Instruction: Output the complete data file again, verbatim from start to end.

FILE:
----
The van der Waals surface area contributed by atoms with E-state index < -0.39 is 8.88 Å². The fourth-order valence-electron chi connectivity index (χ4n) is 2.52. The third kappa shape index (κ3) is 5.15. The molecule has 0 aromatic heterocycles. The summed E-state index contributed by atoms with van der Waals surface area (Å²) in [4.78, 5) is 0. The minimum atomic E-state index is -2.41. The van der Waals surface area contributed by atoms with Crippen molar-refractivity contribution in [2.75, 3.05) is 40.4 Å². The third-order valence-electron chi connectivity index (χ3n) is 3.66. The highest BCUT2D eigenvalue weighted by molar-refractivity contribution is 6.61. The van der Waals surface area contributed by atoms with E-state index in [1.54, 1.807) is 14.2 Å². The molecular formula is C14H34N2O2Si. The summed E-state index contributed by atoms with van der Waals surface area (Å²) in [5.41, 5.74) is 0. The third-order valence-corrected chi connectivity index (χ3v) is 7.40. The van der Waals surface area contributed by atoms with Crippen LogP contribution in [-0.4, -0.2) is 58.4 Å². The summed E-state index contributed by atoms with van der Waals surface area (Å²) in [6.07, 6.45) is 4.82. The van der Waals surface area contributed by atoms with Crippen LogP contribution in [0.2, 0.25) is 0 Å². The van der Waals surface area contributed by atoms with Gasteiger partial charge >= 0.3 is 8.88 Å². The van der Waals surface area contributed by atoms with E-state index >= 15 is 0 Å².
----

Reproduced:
The van der Waals surface area contributed by atoms with E-state index < -0.39 is 8.88 Å². The fourth-order valence-electron chi connectivity index (χ4n) is 2.52. The third kappa shape index (κ3) is 5.15. The molecule has 0 aromatic heterocycles. The summed E-state index contributed by atoms with van der Waals surface area (Å²) in [4.78, 5) is 0. The minimum atomic E-state index is -2.41. The van der Waals surface area contributed by atoms with Crippen molar-refractivity contribution in [2.75, 3.05) is 40.4 Å². The third-order valence-electron chi connectivity index (χ3n) is 3.66. The highest BCUT2D eigenvalue weighted by molar-refractivity contribution is 6.61. The van der Waals surface area contributed by atoms with E-state index in [1.54, 1.807) is 14.2 Å². The molecular formula is C14H34N2O2Si. The summed E-state index contributed by atoms with van der Waals surface area (Å²) in [5.41, 5.74) is 0. The third-order valence-corrected chi connectivity index (χ3v) is 7.40. The van der Waals surface area contributed by atoms with Crippen LogP contribution in [-0.4, -0.2) is 58.4 Å². The summed E-state index contributed by atoms with van der Waals surface area (Å²) in [6.07, 6.45) is 4.82. The van der Waals surface area contributed by atoms with Crippen LogP contribution in [0.2, 0.25) is 0 Å². The van der Waals surface area contributed by atoms with Gasteiger partial charge >= 0.3 is 8.88 Å². The van der Waals surface area contributed by atoms with E-state index >= 15 is 0 Å².